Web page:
While walking down Broad Street in Elizabeth, New Jersey, I stumbled and fell. The pain in my head and the drops of blood down my eye told me I had fallen and blacked out for just a moment. However, when I woke up, things were very different. The cars were gone. The cell phones had disappeared. Horses and their droppings replaced the smell of gasoline engine exhaust.
What had happened?
A newspaper revealed that the year as 1817 and I was in a small town where the most significant technological advancement of the day was the improvement of a road (or the Morris Turnpike) between Elizabeth and Morristown, New Jersey. I was missing my new Dodge Grand Caravan.
Suddenly, I realized that I had the opportunity to settle a dispute that 200 years later is still being discussed. I quickly found directions to the home of Effingham Townley, whose 16-year-old son John was relaxing in the family home. As a female, I struggled to develop a cover story for why I wanted to have John introduce me to his father Effingham and his mother and siblings. I struck upon the idea to suggest I was a member of the British Townley in the old country wondering what happened to the family line after it moved to America during the days before the Revolution.
Thankfully John was amicable to the discussion regarding family members, ages, and who had married whom. John revealed who his mother was which made my heart skip. I knew exactly which Effingham Townley to align with my John Townley. I wouldn’t drop any hints that John would be married within seven years to a woman from Stratford, Connecticut. I also wouldn’t suggest that he would settle in the Ohio Territory. However, I would ask about whether his Townley’s participated in the American Revolution because his grandfather might have been the age to have served or contributed to the cause. I would suggest to John to write more about his life (in hopes that when I returned to the future, those records would await my venture to this town.)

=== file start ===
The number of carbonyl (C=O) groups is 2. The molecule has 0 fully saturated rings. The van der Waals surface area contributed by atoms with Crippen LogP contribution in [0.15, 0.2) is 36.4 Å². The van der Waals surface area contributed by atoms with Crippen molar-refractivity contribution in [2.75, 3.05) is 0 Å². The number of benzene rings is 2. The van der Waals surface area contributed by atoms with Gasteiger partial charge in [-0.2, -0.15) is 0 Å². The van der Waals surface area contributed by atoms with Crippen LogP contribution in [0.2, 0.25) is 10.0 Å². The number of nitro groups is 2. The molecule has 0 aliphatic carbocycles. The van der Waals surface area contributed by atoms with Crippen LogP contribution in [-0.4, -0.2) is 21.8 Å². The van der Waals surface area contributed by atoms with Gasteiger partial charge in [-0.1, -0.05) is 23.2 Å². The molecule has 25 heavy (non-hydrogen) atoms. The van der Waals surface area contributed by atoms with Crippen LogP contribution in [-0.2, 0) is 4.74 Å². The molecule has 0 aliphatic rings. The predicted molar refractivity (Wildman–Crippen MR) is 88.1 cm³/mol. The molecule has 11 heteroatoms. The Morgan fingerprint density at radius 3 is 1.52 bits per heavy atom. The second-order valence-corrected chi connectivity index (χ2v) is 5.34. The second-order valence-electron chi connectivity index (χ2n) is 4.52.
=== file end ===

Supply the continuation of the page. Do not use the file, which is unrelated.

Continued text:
After gaining these details and solving this mystery, I would thank John for his introduction to his extended family. I would then head back to town before I would have to eat oxtail soup or some other less desirable sounding meal. As I walked on Broad Street in Elizabeth, I once again fell. Thankfully I missed the fresh manure in the lane. But when I came to, I was once again in the modern day. I’m a suburban girl who loves modern conveniences in transportation and food, so I was happily back in the future. I call my husband to tell him that I might need to see a doctor because I keep falling and hitting my head. However, before I head to seek medical advice, I venture to the Litchfield Historical Society (in Connecticut) and discover a diary that belonged to Effingham Townley. It turns out that John didn’t heed my journal writing council, but his father had. In the journal, I had the documentary proof to support the time-traveling experiences people would scoff off without evidence.
Once I adjusted the family tree online, I’d tell the Townley family that I knew I had the solid proof (beyond a burial record for John Townley identifying his birthplace and father’s name; and the will of an Effingham Townley mentioning a son named John) of who John’s father was.
Ha! Wasn’t that fun? I don’t like most creative writing assignments, but this month’s Genealogy Blog Party sponsored by Elizabeth O’Neal just struck me in the right way.
The goal was to travel back 200 years and visit a relative and then asked if you’d return. Heck yeah, I’d come back to the future! I love my hubby and my children too much to stay in the past. What I also discovered is that I don’t have many options of where I could go 200 years ago from a similar place today.
I don’t know the names of 3 grandparents from 200 years ago. For ten ancestors, I vaguely remember their origins. Kentucky, Pennsylvania, Bavaria, and Hanover, are too large an area to be transported back in time to a specific reference point to locate my ancestors. There were only two options:
1. Gillershiem, Germany and visiting my Mack, Tinnappel, and Rottger and Henke lines (if they are accurate).
2. Elizabeth, Essex, New Jersey. Since the answer of who is John Townley’s Effingham is one that many Townley relatives would want to be resolved. (I’m all about benefiting my extended family in my research. )
Thanks, Elizabeth for this fun thought exercise. If you could ‘fall through’ a time-wrap that transported you back in time 200 years, who would it be? For more blog party details, visit this website.